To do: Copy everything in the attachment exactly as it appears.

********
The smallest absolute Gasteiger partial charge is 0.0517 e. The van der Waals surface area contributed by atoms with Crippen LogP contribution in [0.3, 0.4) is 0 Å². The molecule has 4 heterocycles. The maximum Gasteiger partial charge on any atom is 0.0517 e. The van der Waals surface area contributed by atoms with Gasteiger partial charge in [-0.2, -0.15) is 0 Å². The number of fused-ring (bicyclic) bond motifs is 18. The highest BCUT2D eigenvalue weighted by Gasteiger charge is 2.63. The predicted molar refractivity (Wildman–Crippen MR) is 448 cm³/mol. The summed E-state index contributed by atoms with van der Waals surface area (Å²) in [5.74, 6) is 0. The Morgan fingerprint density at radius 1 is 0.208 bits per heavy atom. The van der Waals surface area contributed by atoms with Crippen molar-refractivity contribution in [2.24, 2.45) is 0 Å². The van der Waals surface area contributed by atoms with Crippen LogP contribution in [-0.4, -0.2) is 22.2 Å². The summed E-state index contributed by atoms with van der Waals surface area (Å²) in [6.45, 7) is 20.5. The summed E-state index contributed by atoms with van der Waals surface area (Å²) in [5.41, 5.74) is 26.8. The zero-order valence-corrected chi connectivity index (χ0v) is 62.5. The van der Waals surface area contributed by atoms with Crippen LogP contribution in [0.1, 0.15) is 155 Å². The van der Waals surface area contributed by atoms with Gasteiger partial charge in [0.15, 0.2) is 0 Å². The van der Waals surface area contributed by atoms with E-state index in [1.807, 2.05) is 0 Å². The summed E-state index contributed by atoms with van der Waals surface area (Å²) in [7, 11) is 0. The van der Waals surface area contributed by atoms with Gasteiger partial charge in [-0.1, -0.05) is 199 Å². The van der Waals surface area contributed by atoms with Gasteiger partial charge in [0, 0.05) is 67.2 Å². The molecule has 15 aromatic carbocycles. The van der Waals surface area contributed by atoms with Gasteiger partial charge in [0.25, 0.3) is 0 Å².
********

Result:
The smallest absolute Gasteiger partial charge is 0.0517 e. The van der Waals surface area contributed by atoms with Crippen LogP contribution in [0.3, 0.4) is 0 Å². The molecule has 4 heterocycles. The maximum Gasteiger partial charge on any atom is 0.0517 e. The van der Waals surface area contributed by atoms with Gasteiger partial charge in [-0.2, -0.15) is 0 Å². The number of fused-ring (bicyclic) bond motifs is 18. The highest BCUT2D eigenvalue weighted by Gasteiger charge is 2.63. The predicted molar refractivity (Wildman–Crippen MR) is 448 cm³/mol. The summed E-state index contributed by atoms with van der Waals surface area (Å²) in [5.74, 6) is 0. The Morgan fingerprint density at radius 1 is 0.208 bits per heavy atom. The van der Waals surface area contributed by atoms with Crippen molar-refractivity contribution in [2.24, 2.45) is 0 Å². The van der Waals surface area contributed by atoms with Crippen LogP contribution in [-0.4, -0.2) is 22.2 Å². The summed E-state index contributed by atoms with van der Waals surface area (Å²) in [6.45, 7) is 20.5. The summed E-state index contributed by atoms with van der Waals surface area (Å²) in [5.41, 5.74) is 26.8. The zero-order valence-corrected chi connectivity index (χ0v) is 62.5. The van der Waals surface area contributed by atoms with Crippen LogP contribution in [0.1, 0.15) is 155 Å². The van der Waals surface area contributed by atoms with Gasteiger partial charge in [0.15, 0.2) is 0 Å². The van der Waals surface area contributed by atoms with E-state index in [1.807, 2.05) is 0 Å². The summed E-state index contributed by atoms with van der Waals surface area (Å²) in [7, 11) is 0. The van der Waals surface area contributed by atoms with Gasteiger partial charge in [-0.1, -0.05) is 199 Å². The van der Waals surface area contributed by atoms with Gasteiger partial charge in [0, 0.05) is 67.2 Å². The molecule has 15 aromatic carbocycles. The van der Waals surface area contributed by atoms with Gasteiger partial charge in [0.25, 0.3) is 0 Å².